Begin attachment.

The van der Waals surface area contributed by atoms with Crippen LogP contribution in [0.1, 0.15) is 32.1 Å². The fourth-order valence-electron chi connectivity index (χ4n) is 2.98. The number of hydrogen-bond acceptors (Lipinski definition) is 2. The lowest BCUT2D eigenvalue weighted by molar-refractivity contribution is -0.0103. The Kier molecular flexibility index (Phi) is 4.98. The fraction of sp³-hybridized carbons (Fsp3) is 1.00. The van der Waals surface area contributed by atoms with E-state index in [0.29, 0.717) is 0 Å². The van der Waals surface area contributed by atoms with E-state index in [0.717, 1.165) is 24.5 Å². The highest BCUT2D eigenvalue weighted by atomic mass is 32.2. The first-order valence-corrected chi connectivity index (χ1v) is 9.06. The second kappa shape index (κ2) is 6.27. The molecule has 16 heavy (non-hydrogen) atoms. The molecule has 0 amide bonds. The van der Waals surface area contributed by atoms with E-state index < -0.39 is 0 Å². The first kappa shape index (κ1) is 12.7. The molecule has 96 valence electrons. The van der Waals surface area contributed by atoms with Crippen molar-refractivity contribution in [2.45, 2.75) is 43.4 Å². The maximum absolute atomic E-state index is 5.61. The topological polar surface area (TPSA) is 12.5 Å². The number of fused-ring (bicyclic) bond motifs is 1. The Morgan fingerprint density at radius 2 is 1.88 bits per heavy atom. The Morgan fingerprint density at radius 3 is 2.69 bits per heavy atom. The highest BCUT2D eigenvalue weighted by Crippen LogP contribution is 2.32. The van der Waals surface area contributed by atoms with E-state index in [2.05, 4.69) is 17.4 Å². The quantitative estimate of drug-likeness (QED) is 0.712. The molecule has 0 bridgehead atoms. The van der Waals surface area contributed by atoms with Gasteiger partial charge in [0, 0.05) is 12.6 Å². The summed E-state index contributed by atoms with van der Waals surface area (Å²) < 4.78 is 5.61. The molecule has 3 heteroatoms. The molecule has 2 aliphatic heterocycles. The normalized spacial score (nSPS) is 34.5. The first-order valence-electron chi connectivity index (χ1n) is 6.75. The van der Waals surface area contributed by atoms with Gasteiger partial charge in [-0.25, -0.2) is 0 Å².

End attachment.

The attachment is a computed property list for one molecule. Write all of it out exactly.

The van der Waals surface area contributed by atoms with Crippen LogP contribution in [0.1, 0.15) is 32.1 Å². The fourth-order valence-electron chi connectivity index (χ4n) is 2.98. The number of hydrogen-bond acceptors (Lipinski definition) is 2. The lowest BCUT2D eigenvalue weighted by molar-refractivity contribution is -0.0103. The Kier molecular flexibility index (Phi) is 4.98. The fraction of sp³-hybridized carbons (Fsp3) is 1.00. The van der Waals surface area contributed by atoms with E-state index in [0.29, 0.717) is 0 Å². The van der Waals surface area contributed by atoms with E-state index in [0.717, 1.165) is 24.5 Å². The highest BCUT2D eigenvalue weighted by atomic mass is 32.2. The first-order valence-corrected chi connectivity index (χ1v) is 9.06. The second kappa shape index (κ2) is 6.27. The molecule has 16 heavy (non-hydrogen) atoms. The molecule has 0 amide bonds. The van der Waals surface area contributed by atoms with E-state index < -0.39 is 0 Å². The first kappa shape index (κ1) is 12.7. The molecule has 96 valence electrons. The van der Waals surface area contributed by atoms with Crippen molar-refractivity contribution in [2.45, 2.75) is 43.4 Å². The maximum absolute atomic E-state index is 5.61. The topological polar surface area (TPSA) is 12.5 Å². The number of fused-ring (bicyclic) bond motifs is 1. The Morgan fingerprint density at radius 2 is 1.88 bits per heavy atom. The Morgan fingerprint density at radius 3 is 2.69 bits per heavy atom. The highest BCUT2D eigenvalue weighted by Crippen LogP contribution is 2.32. The van der Waals surface area contributed by atoms with E-state index in [2.05, 4.69) is 17.4 Å². The quantitative estimate of drug-likeness (QED) is 0.712. The molecule has 0 bridgehead atoms. The van der Waals surface area contributed by atoms with Gasteiger partial charge in [0, 0.05) is 12.6 Å². The summed E-state index contributed by atoms with van der Waals surface area (Å²) < 4.78 is 5.61. The molecule has 3 heteroatoms. The molecule has 2 aliphatic heterocycles. The normalized spacial score (nSPS) is 34.5. The first-order valence-electron chi connectivity index (χ1n) is 6.75. The van der Waals surface area contributed by atoms with Gasteiger partial charge in [-0.25, -0.2) is 0 Å².